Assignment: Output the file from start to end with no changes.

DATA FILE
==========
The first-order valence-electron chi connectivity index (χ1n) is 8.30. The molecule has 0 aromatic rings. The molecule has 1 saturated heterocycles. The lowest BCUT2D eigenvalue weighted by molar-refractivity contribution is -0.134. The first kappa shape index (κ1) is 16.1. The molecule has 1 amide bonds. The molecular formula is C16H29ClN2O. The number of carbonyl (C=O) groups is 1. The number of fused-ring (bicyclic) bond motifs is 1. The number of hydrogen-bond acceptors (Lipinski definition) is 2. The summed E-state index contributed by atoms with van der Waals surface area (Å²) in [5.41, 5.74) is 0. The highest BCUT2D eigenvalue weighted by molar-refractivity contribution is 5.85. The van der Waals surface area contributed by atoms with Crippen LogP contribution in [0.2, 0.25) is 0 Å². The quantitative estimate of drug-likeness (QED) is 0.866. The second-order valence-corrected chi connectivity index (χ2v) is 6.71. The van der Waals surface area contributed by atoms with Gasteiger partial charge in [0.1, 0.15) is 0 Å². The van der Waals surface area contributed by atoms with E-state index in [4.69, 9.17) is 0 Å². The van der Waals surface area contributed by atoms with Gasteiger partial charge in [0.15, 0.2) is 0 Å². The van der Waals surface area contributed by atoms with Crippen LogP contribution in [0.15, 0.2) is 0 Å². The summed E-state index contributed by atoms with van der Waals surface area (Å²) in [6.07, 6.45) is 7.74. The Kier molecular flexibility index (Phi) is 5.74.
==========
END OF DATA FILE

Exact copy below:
The first-order valence-electron chi connectivity index (χ1n) is 8.30. The molecule has 0 aromatic rings. The molecule has 1 saturated heterocycles. The lowest BCUT2D eigenvalue weighted by molar-refractivity contribution is -0.134. The first kappa shape index (κ1) is 16.1. The molecule has 1 amide bonds. The molecular formula is C16H29ClN2O. The number of carbonyl (C=O) groups is 1. The number of fused-ring (bicyclic) bond motifs is 1. The number of hydrogen-bond acceptors (Lipinski definition) is 2. The summed E-state index contributed by atoms with van der Waals surface area (Å²) in [5.41, 5.74) is 0. The highest BCUT2D eigenvalue weighted by molar-refractivity contribution is 5.85. The van der Waals surface area contributed by atoms with Crippen LogP contribution in [0.2, 0.25) is 0 Å². The quantitative estimate of drug-likeness (QED) is 0.866. The second-order valence-corrected chi connectivity index (χ2v) is 6.71. The van der Waals surface area contributed by atoms with Gasteiger partial charge in [0.1, 0.15) is 0 Å². The van der Waals surface area contributed by atoms with E-state index in [4.69, 9.17) is 0 Å². The van der Waals surface area contributed by atoms with Gasteiger partial charge in [0.15, 0.2) is 0 Å². The van der Waals surface area contributed by atoms with Crippen LogP contribution in [0.15, 0.2) is 0 Å². The summed E-state index contributed by atoms with van der Waals surface area (Å²) in [6.07, 6.45) is 7.74. The Kier molecular flexibility index (Phi) is 5.74.